Micronycteris matses, Simmons, Voss & Fleck, 2002

Don E. Wilson & Russell A. Mittermeier, 2019, Phyllostomidae, Handbook of the Mammals of the World – Volume 9 Bats, Barcelona: Lynx Edicions, pp. 444-583 : 493

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Micronycteris matses


11. View Plate 35: Phyllostomidae

Matses Big-eared Bat

Micronycteris matses

French: Micronyctere des Matses / German: Matses-Grof3ohrblattnase / Spanish: Micronicterio de Matses

Taxonomy. Micronycteris matses Simmons, Voss & Fleck, 2002 ,

“Nuevo San Juan,” Loreto, Peru.

This species is monotypic.

Distribution. Known only from two localities in Loreto Department, NE Peru (Nuevo San Juan and Sierra del Divisor); it might be widely distributed in Amazon Basin. View Figure

Descriptive notes. Head—body 50-55 mm, tail 13-17 mm, ear 21-5-23 mm, hindfoot 11-12 mm, forearm 37-5-39-5 mm; weight 8-6-14 g. Greatest lengths of skulls are 20-20-9 mm. Matses Big-eared Bat is medium-sized, with dark brown dorsal and ventral fur. Dorsal hairs are bicolored, with white bases and brown tips. White hair bases in upper back are no more than one-quarter the length of hairs;this is different from the other species of Micronycteris where white bases are one-quarter to one-half the lengths of hairs. Hairs in shoulder region are 7-8 mm long. Ears are large and rounded, connected by transverse low band that extends across crown of head, with shallow notch or slit in center of band, similar to all other dark-bellied congeners. Hairs on outside of medial one-third of pinna are less than or equal to 3 mm and dense. Calcar is longer than foot. As other species of Micronycteris, Matses Big-eared Bat has relatively long rostrum, large braincase, and shallow basisphenoid pits. Mastoid breadth is less than zygomatic breadth. P? and P* are subequalin length (anteroposterior dimension), and height of P° is equal to or slightly less than that of P*. Lower incisors are small and bilobed, not hypsodontas they are in Hairy Big-eared Bat. Sizes of lower premolars have a consistent pattern: P, is smaller in anteroposterior length and dorso-ventral height than P, and P,, and P, is larger than P; this characteristic resembles that of Hairy Bigeared Bat ( M. hirsuta ).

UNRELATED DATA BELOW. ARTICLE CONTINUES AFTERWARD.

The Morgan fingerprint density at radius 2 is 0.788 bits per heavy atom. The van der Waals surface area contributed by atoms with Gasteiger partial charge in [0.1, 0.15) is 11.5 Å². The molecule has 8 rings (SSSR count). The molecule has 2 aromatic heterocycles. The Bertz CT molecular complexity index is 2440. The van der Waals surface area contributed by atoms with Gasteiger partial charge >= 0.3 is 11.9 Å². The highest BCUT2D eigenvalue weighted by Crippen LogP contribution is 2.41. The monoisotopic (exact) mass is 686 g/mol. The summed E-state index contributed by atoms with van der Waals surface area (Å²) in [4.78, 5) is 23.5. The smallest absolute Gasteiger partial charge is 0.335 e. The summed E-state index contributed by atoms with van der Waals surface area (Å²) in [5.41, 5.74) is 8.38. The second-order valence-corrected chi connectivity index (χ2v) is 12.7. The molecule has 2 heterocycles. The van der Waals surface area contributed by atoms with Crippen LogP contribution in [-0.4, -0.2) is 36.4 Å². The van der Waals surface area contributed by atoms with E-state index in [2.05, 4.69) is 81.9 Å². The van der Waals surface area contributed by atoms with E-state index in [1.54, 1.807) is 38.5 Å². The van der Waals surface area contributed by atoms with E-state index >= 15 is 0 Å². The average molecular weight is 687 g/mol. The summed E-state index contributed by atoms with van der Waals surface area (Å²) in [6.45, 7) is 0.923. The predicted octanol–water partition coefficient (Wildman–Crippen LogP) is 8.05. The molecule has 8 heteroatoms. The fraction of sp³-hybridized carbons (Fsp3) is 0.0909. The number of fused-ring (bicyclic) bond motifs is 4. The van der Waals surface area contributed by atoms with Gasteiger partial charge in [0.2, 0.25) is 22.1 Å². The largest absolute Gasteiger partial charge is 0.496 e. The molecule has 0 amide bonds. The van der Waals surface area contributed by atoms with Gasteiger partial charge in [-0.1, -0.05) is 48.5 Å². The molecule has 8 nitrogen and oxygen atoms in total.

Habitat. [Lowland primary rainforests (two locations). Village of Nuevo San Juan at an elevation of 150 m (type locality) is surrounded by well-drained primary forest, except for small gaps caused by windfalls and active and abandoned agricultural plots. Rainy season extends from late December through mid-April; dry season is not exceptionally dry, with July and August as the driest months. Second locality at an elevation of 170 m is the protected area known as Zona Reservada Sierra del Divisor, which is primary forest with several types of vegetation cover.

Food and Feeding. No information.

Breeding. No information.

Activity patterns. Matses Big-eared Bat is nocturnal. It roosts in any dark hole in the ground covered by soil and roots, including animal-made burrows or subterranean cavities possibly from erosion.

Movements, Home range and Social organization. Matses Big-eared Bats have been found in deep burrows that were probably excavated and enlarged by the Great Longnosed Armadillo ( Dasypus kappleri ), and they share these roosts with Pale-winged Doglike Bats ( Peropteryx pallidoptera ) and Silky Short-tailed Bats ( Carollia brevicaudum ). Other species of Micronycteris are more commonly encountered by searching for diurnal roosts, mostly rotted cavities in logs or standing trees, than by standard mist netting, which could be similar for Matses Big-eared Bats and thus reflect their small numbers in faunal inventories.

Status and Conservation. Classified as Data Deficient on The IUCN Red List.

Bibliography. Fleck & Harder (2000), Larsen et al. (2011), Lim et al. (2010), Medina et al. (2015), Porter et al. (2007), Simmonsetal. (2002), Voss et al. (2016).














Micronycteris matses

Don E. Wilson & Russell A. Mittermeier 2019

Micronycteris matses

Simmons, Voss & Fleck 2002